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All lower and middle school classrooms at Mary McDowell Friends School are identified by Quaker names.
We are very proud that each classroom is named for either a Quaker who made important contributions to the formation of MMFS or an individual recognized for their unique contributions to Quaker history.
Here is a list of the classroom names you’ll encounter at MMFS, along with a brief overview of each namesake’s significant contributions.
David Anderson was a longtime member of the MMFS Board of Trustees. A well-known writer, David was an editor and writer at the New York Times, often reporting on issues of gun control. At MMFS, David worked tirelessly for a generous financial aid program so that all children could attend the school.
Emily Greene Balch was a Quaker economist and writer who won the Nobel Peace Prize in 1946 for her work with the Women’s International League for Peace and Freedom.
Anthony Benezet was a teacher and vocal opponent of slavery in 18th century Philadelphia.
Mariana Wright Chapman was born in New York City and attended Friends Seminary. In 1880, she moved to Brooklyn and was active in the struggle for women’s suffrage, serving as the president of the New York State Women’s Suffrage Association. In her work for women’s suffrage, she worked closely with Susan B. Anthony, Carrie Chapman Catt, and Elizabeth Cady Stanton.
Levi Coffin was a conductor on the Underground Railroad.
Paul Cuffe was an entrepreneur, sea captain, social activist, and philanthropist. He was a leading member of the American Colonization Society, a national organization dedicated to the freeing of enslaved Africans, and the settlement of free blacks in West Africa.
Barrington Dunbar devoted his life to social work and the black liberation movement.
Margaret Fell was active in the founding of Quakerism and in prison reform. She was the wife of George Fox.
George Fox was the founder of Quakerism.
Elizabeth Fry was a Quaker prison reformer.
Norman Krisberg was a founding member of the MMFS Board of Trustees. He used his superb financial and business acumen to watch over our finances. He was instrumental in guiding our growth and worked closely with both the Monthly and Quarterly Meetings on our behalf.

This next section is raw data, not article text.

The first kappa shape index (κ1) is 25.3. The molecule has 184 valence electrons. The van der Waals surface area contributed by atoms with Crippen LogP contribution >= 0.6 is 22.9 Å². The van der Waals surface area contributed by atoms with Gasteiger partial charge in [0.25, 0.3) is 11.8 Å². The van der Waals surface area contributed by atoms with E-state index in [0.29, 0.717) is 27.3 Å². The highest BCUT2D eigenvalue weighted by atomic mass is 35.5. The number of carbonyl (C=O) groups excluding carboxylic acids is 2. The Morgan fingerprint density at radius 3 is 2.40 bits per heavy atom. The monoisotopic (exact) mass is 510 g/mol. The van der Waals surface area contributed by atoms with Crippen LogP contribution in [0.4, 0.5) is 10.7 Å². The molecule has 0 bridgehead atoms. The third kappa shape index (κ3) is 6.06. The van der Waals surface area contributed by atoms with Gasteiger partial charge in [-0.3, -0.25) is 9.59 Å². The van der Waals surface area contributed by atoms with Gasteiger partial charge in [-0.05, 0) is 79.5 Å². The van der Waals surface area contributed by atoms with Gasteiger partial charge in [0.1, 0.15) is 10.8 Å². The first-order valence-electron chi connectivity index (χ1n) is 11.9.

Paul Lacey was a Quaker educator and the author of numerous books on Quakerism. He was a professor at Earlham College and taught several MMFS faculty members.
Violet Longobardi was one of the founders of Mary McDowell Friends School and a member of Brooklyn Meeting. Violet’s generous spirit and thoughtful insights guided and inspired the Board, faculty, and students. In the early years of the school, she regularly invited students who visited the Brooklyn Museum to come across the street and eat lunch at her apartment. Violet helped the school in every way possible; she would often be found stuffing envelopes, making copies, and answering phones.
Maria Mitchell was an astronomer and the first American to discover a telescopic comet.
Lucretia Mott was an abolitionist and founder of the women’s rights movement. She was one of the organizers of the Seneca Falls Convention.
Prudence Crandall was an educator, abolitionist, and founder of the first boarding school for African American girls in New England.
Edward Hicks was a distinguished American folk art painter and Quaker minister. He painted The Peaceable Kingdom, one of the world’s most recognizable paintings.
Rufus Jones was active in the War Resisters League and a friend of Mary McDowell.
Dr. Joseph Lister revolutionized surgery in the late 19th century by introducing antiseptic methods that drastically reduced the incidence of infection and death.
Alice Paul was a leader of the national suffrage movement.
Bayard Rustin was a civil rights leader and the organizer of the March on Washington where Martin Luther King Jr. made the “I Have a Dream” speech. He was a member of Brooklyn Monthly Meeting and was present at the gathering at which Mary McDowell Friends School was proposed and accepted as a new Quaker school.
Ham Seok-heon was a notable figure in the Religious Society of Friends movement in Korea and was nicknamed the “Gandhi of Korea.” He was an important voice for human rights and non-violence during the twentieth century, despite numerous imprisonments for his beliefs.
In the 1970s, Dorothy and Irving Stowe, along with Jim Bohlens, founded the Greenpeace organization and turned the attention of the world to environmental issues.
John Woolman was an abolitionist. He said, “Love the slave owners as well as the slave.”
Sarah Mapps Douglass was an educator, abolitionist, writer, and speaker, and a founding member of the Philadelphia Female Anti-Slavery Society.